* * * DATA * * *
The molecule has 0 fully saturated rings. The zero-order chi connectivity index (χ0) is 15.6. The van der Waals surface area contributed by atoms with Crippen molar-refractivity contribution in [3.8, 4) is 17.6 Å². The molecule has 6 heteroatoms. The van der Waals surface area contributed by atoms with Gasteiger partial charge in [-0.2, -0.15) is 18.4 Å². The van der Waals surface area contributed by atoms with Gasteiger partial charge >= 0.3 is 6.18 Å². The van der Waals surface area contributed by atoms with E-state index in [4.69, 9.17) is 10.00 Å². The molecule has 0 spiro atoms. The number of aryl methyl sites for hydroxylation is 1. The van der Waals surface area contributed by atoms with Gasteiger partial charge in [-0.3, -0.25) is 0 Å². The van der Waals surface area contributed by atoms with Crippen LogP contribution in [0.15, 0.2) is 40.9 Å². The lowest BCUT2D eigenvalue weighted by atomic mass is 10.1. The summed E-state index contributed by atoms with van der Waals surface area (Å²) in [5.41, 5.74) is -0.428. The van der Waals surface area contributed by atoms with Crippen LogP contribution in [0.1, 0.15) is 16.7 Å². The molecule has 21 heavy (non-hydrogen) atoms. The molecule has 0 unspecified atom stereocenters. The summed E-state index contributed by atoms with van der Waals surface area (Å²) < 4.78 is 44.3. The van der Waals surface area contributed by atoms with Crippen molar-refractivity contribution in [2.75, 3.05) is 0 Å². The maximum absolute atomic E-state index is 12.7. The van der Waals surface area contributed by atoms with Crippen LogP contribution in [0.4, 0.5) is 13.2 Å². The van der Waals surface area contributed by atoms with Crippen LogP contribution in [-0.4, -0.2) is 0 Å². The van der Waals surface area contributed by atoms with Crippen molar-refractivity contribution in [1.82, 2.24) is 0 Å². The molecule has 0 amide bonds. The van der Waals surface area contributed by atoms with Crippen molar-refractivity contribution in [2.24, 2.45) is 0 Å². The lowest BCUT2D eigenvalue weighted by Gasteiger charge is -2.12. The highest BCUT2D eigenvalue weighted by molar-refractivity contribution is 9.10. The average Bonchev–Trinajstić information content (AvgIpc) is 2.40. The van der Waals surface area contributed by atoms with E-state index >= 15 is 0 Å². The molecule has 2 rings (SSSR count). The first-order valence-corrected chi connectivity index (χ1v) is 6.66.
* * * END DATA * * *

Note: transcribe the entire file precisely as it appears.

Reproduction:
The molecule has 0 fully saturated rings. The zero-order chi connectivity index (χ0) is 15.6. The van der Waals surface area contributed by atoms with Crippen molar-refractivity contribution in [3.8, 4) is 17.6 Å². The molecule has 6 heteroatoms. The van der Waals surface area contributed by atoms with Gasteiger partial charge in [-0.2, -0.15) is 18.4 Å². The van der Waals surface area contributed by atoms with Gasteiger partial charge >= 0.3 is 6.18 Å². The van der Waals surface area contributed by atoms with E-state index in [4.69, 9.17) is 10.00 Å². The molecule has 0 spiro atoms. The number of aryl methyl sites for hydroxylation is 1. The van der Waals surface area contributed by atoms with Gasteiger partial charge in [-0.3, -0.25) is 0 Å². The van der Waals surface area contributed by atoms with Crippen LogP contribution in [0.15, 0.2) is 40.9 Å². The lowest BCUT2D eigenvalue weighted by atomic mass is 10.1. The summed E-state index contributed by atoms with van der Waals surface area (Å²) in [5.41, 5.74) is -0.428. The van der Waals surface area contributed by atoms with Crippen LogP contribution in [0.1, 0.15) is 16.7 Å². The molecule has 21 heavy (non-hydrogen) atoms. The molecule has 0 unspecified atom stereocenters. The summed E-state index contributed by atoms with van der Waals surface area (Å²) < 4.78 is 44.3. The van der Waals surface area contributed by atoms with Crippen molar-refractivity contribution in [2.75, 3.05) is 0 Å². The maximum absolute atomic E-state index is 12.7. The van der Waals surface area contributed by atoms with Crippen LogP contribution in [0.4, 0.5) is 13.2 Å². The van der Waals surface area contributed by atoms with Crippen LogP contribution in [-0.4, -0.2) is 0 Å². The van der Waals surface area contributed by atoms with Crippen molar-refractivity contribution in [1.82, 2.24) is 0 Å². The molecule has 0 amide bonds. The van der Waals surface area contributed by atoms with Crippen molar-refractivity contribution in [2.24, 2.45) is 0 Å². The lowest BCUT2D eigenvalue weighted by Gasteiger charge is -2.12. The highest BCUT2D eigenvalue weighted by molar-refractivity contribution is 9.10. The average Bonchev–Trinajstić information content (AvgIpc) is 2.40. The van der Waals surface area contributed by atoms with E-state index >= 15 is 0 Å². The molecule has 2 rings (SSSR count). The first-order valence-corrected chi connectivity index (χ1v) is 6.66.